Perspective really changes things. I used to garden extensively when my children were young. What a chore. I turned over a 40 by 40 ft space with pitchfork and shovel. My gardens were so prolific I could can tomatoes into pizza or lasagna sauce and have enough for the entire winter and spring. I had green peppers one year that grew as bountifully as tomatoes often do. It was an arduous chore that gave practical rewards at a time when my children were toddlers and money was scarce.
Once my children grew up and I moved alone to North Carolina, I tried to grow vegetables only to be disappointed every year. What a challenge. After the initial blast of planting in the spring, I quickly wearied of gardening. It all seemed so pointless when either drought dried plants to burnt toast or too much rain flooded them. Or they just looked stunted even though I added compost to the soil to a fault.
This year, ironically, Hurricane Florence propelled me to another level of gardening. The Hurricane, fallen trees and machines rutting through the lawn to move the debris meant the backyard was full of holes, missing grass and roots sticking up everywhere. I decided the best thing to do was make a garden out of most of it rather than replacing the lawn. I will confess I had help from Stanley, a professional gardener I hired, who turned over the soil with his trusty shovel and tireless effort. Once it was ready with a little more shoveling and uprooting, plant I did.
I decided to grow flowers within the garden this year. In December, it was unseasonably warm, so I put bulbs in which gifted me with spring flowers—paper whites, daffodils, tulips. So pretty and the last spring blossom was a double, but really a quadruple, tulip flower. The late spring brought a huge dahlia and gladioli.
In March and April the broccoli, cabbage and radishes started producing. I relished the radishes. I was startled by the sweet tenderness of the broccoli and pleased with the tender cabbage. In May, the peppers look promising with many flowers and small green peppers already on the stems. Plentiful green tomatoes are on the vines. Ah, I did discover two plants in the back stripped of leaves but found the culprit about ready to devour the next plant, a tomato horn worm. I did evict him and he will not return. Even though the lettuces bolted early with the scorching 100 degree heat, I was not daunted.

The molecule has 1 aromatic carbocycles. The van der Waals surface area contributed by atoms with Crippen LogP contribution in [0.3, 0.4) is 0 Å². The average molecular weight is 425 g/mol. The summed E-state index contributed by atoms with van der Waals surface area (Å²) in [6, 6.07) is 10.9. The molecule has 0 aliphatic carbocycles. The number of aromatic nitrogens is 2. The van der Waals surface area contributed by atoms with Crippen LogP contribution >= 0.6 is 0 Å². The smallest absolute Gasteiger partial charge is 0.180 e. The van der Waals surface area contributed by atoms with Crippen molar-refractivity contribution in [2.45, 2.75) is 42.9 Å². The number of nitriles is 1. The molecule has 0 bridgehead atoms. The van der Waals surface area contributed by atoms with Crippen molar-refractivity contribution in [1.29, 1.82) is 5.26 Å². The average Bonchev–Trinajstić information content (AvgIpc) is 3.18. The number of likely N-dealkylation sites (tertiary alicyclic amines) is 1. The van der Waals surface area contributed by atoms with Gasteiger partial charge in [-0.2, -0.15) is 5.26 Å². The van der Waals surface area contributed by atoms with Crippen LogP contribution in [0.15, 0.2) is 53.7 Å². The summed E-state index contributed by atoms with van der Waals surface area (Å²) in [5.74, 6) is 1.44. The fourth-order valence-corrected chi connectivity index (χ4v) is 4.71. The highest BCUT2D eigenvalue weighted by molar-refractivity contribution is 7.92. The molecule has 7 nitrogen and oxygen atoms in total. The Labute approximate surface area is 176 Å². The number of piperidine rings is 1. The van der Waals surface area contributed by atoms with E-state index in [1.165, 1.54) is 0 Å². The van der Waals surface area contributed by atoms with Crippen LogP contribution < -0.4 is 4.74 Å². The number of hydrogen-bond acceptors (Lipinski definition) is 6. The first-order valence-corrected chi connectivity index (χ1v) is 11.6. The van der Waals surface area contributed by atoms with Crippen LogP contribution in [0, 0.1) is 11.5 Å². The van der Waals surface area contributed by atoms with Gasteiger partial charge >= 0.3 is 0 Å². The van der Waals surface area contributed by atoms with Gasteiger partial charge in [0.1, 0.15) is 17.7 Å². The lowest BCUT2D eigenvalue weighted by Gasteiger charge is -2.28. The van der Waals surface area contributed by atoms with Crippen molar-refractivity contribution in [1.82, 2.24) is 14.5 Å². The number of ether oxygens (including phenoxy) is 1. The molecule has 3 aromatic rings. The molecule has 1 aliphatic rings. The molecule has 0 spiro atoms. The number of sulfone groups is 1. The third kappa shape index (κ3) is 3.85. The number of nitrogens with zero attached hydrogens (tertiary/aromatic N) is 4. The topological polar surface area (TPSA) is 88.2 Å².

No longer a chore, watering and weeding now gives me time to relax. No longer just a chore, no longer just a challenge, now I find calm in the process. One day while having lunch with a friend, Cameron, in my almost restored great room, the newly restored roof leaked in the rain. After that nasty interruption, as she admired the garden through the picture window, my friend remarked how I had made lemons into lemonade.
Yes, my garden this year is a testimony to a new perspective of acceptance. The three-foot diameter trunk of the oak and its huge branches that tore through my roof, the ruts and holes left in the lawn, the upheaval of the driveway concrete, the mold multiplying in a heartbeat in September and October of last year. Who knew that months later I could sit in my unfinished great room—unpainted drywall not yet taped--yet out the picture window with a new unobstructed view of the sky and clouds with a garden below, I would discover a new peace?
Life is not perfect but the budding restoration of my home after Hurricane Florence and my calm remains as I plant, hoe, weed, water, pick and eat the garden vegetables. I admire the flowers as they bud and bloom. My perspective of gardening has changed from chore and challenge to calm. And my garden has responded wonderfully.